Fulmars - Observation 21 (13/08/2021)
Weather: Temp: 17 C; moderate breeze; cloudy
From Rottingdean to Saltdean
4 Fulmars in flight
From Rottingdean to Ovingdean
1 singleton Fulmar perched on cliff
1 Fulmar in flight; This Fulmar in may be one of this year’s fledged juveniles; but I am not at all sure The fresh and even plumage (see photo below ) suggest that. This bird seemed to be flying past various nesting crevices, perhaps not sure where he/she had come from - he/she flew past crevices and then flew about 500m out to sea, and back again, over and over again.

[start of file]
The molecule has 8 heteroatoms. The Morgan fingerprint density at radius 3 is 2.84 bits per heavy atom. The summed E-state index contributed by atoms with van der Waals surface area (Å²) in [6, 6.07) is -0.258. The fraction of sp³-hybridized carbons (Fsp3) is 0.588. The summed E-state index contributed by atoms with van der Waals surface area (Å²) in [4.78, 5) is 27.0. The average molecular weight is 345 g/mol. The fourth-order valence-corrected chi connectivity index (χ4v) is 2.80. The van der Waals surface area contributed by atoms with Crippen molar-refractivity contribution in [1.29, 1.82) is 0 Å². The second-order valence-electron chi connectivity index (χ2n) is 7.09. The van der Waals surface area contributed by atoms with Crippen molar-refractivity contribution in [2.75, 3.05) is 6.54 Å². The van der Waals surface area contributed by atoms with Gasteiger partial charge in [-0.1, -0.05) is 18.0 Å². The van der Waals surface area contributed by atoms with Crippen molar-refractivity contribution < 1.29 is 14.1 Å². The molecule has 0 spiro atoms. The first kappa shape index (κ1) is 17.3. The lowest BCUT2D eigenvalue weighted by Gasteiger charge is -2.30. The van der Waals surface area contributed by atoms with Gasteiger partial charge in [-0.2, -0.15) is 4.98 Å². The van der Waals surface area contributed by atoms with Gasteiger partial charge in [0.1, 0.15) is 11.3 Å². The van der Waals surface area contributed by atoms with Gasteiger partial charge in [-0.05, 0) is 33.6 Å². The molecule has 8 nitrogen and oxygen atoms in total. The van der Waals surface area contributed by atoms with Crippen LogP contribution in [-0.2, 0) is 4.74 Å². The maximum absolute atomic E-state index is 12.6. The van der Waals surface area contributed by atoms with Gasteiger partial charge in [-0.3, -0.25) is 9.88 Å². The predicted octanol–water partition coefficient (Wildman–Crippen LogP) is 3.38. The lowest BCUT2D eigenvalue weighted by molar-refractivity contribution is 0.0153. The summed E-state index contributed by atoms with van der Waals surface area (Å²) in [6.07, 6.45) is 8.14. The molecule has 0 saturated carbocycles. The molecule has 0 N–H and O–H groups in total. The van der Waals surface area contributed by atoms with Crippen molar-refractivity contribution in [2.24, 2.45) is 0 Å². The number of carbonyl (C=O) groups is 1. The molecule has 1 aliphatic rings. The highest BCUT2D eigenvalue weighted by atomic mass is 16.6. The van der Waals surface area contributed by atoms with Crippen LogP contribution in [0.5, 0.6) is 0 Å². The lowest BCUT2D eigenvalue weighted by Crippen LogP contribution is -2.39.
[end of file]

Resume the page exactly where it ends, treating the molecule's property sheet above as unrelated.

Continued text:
Video of this bird in flight can be see here: https://www.facebook.com/sim.elliott2/posts/519787222456050
In the literature on Fulmar breeding this should be the time when the chicks are fledgling, and are taking to the wing, ready to leave in September. I did not see any chicks on previous observations; but most of the nest sites, in which there were adult birds, were high up on the cliffs, so it would have been very difficult to see into the crevices to see if there were eggs then chicks.
One of the Fulmars flying between Rottingdean and Saltdean
Fulmars form part of the Procellariidae family, along with petrels and shearwaters; this family is part of Procellariiformes order of seabirds, that includes albatrosses. Procellariiformes were formerly called Tubinares (tubenoses). And this photo really shows why. Fulmars have a salt gland above the nasal passage that helps desalinate their bodies, as they drink seawater. Fulmars excretes a strong saline solution from their "nose"; that is what is dribbling from its bill!